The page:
A: No, we can invest right across the spectrum. Low-cap, I say, is below 200bn (980m). We have 11 stocks like that, which amounts to 15% of the portfolio.

Q: How do you choose your stocks?

A: There are four factors. First is revisions in earnings – whether on average the analyst community is revising up the expectations of profitability. Second there are cashflow-based valuations and return on investment, which means we are looking for cheap companies. Then we look at whether returns are higher than the cost of capital. Last we have what we call “technicals”, which is share price momentum. We try to find shares that are in a stable up trend relative to the index.

We give each stock a score from one to four in each of the four factors, so the highest score is 16 points. Then we double-check the sustainability and durability of those scores and make sure they are appropriate. It is a good system and forces you to look at both the highest and lowest-scoring stocks. It is a constant reminder that you have to look at all of them. Milbon, for example, is a company I bought a couple of weeks ago. It is a small company that makes hair dye. It scored 14.5 and I bought 1% of it. I would have liked more but it is a small company and is not liquid enough.

Q: What areas are you investing in at the moment?

A: We are overweight in the auto sector by 4.5%. We are also overweight in some other cyclical areas in terms of the domestic economy. For example, we are overweight in the construction and real estate industry by 2.2%. We are also overweight in chemicals companies by 5%, and in machinery by 3%. But everything we do is bottom-up, driven by the system, and what the scores are in terms of our four factors, so our sector weighting is a result of a lot of bottom-up stock ideas.

Q: Is your strategy completely bottom-up?

A: You have to be aware of what is going on, but it is quite hard to forecast these things. The key is that we are aware rather than trying to outperform using top-down. The two difficulties with top-down are first that macroeconomic variables are already widely forecasted by a lot of people, and second that markets may not move the way you want them to, even if you get it right. So you have to be “righter” than everyone else, and even then it still might not be reflected in the stockmarket.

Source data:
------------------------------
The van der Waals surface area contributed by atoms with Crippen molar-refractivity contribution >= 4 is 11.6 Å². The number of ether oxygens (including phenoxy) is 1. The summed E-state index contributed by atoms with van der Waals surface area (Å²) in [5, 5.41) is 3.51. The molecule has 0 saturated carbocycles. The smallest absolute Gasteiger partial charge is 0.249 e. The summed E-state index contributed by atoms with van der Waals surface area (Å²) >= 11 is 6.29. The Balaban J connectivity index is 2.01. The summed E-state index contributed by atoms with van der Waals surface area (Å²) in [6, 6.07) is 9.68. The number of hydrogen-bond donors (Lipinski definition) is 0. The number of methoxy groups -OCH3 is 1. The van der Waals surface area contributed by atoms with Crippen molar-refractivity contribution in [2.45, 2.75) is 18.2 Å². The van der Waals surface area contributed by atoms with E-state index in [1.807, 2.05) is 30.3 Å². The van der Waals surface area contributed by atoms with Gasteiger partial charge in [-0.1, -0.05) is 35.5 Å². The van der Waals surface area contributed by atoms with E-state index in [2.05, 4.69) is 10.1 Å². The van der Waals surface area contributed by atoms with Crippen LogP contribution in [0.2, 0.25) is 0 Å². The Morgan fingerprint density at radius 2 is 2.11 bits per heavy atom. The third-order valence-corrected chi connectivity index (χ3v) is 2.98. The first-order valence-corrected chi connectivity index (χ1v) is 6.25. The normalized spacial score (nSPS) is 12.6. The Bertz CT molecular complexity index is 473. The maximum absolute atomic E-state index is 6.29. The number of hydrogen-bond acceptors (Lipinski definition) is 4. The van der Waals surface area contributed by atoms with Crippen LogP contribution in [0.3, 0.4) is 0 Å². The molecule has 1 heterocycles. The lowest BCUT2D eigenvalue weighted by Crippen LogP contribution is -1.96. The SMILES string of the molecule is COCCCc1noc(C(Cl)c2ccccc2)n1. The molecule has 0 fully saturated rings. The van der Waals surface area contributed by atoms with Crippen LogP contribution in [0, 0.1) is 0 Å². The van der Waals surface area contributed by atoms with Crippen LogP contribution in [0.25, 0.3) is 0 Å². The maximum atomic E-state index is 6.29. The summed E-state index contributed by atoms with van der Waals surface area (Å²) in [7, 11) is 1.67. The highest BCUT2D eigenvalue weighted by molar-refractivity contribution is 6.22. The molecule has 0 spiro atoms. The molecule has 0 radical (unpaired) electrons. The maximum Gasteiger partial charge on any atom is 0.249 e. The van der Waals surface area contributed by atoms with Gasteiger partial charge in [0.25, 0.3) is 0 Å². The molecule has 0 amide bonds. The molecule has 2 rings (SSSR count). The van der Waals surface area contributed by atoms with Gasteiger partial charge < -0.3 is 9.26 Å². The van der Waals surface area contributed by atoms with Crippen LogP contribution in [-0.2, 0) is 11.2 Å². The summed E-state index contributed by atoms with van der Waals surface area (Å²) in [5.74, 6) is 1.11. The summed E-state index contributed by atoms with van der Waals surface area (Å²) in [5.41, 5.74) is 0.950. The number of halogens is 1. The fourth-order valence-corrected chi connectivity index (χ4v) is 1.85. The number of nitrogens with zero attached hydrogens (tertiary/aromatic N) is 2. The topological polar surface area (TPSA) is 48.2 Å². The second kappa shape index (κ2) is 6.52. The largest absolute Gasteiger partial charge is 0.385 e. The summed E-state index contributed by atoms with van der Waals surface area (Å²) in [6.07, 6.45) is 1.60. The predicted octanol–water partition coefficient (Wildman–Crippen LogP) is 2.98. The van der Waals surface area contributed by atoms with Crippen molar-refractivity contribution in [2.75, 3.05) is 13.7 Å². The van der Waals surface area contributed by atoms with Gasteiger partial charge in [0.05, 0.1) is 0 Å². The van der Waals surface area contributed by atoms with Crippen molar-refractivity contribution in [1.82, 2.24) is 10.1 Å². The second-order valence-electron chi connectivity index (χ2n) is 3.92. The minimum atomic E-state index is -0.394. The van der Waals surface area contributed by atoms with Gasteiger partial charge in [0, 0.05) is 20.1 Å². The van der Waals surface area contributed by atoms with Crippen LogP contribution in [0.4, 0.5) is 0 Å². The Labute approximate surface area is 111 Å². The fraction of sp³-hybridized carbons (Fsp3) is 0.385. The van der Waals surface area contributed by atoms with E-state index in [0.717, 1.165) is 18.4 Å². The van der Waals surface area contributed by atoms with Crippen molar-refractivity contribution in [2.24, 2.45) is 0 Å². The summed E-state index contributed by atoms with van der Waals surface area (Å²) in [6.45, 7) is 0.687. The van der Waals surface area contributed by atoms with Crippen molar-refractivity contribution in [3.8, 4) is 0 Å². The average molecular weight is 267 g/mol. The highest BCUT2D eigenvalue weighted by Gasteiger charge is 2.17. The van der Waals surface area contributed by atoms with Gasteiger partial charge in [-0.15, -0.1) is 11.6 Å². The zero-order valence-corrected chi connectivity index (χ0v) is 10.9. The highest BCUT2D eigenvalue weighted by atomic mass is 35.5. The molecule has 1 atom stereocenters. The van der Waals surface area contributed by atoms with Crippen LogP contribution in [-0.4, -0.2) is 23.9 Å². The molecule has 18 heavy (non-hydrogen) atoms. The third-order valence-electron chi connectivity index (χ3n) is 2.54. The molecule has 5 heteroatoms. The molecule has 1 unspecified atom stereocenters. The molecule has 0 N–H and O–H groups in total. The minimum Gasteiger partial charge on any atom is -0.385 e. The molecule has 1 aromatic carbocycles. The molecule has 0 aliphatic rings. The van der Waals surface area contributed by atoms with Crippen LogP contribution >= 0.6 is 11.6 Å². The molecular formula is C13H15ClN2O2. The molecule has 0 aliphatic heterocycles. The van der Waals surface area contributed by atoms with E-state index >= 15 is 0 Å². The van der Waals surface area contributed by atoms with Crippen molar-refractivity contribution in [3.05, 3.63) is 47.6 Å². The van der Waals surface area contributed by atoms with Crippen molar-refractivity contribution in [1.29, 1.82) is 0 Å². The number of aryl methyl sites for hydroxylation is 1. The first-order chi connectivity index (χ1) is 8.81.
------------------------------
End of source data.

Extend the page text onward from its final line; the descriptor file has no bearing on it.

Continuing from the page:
Q: What is your investment horizon?

A: We have no specific investment horizon, but on average we hold stocks for 18 months to two years. It really does depend on how well they are doing and for how long. For example, I do not think I have ever not held Canon.

Q: You have said that there has been a change in the mindset of Japanese managers. What do you mean by that?

A:I agree with the consensus that they have become more profit conscious. Until the mid 1990s, Japanese companies were protected from takeovers because of their high proportion of stable shareholders. The ratio of such shareholders has dropped dramatically since then, from 50% in the 1990s to well under 20% now. So Japanese companies are much more sensitive to takeovers and this has created a sea change in corporate culture.

Q: Have you any predictions for Japan’s future economy?

A: The consensus is that real GDP growth has just started and this is just the beginning of a long-term trend.

Philip Whittome is the manager of the onshore Investec Japan fund, which launched on April 10, 2006. He has also been running the group’s offshore Japan Equity fund for nine and a half years.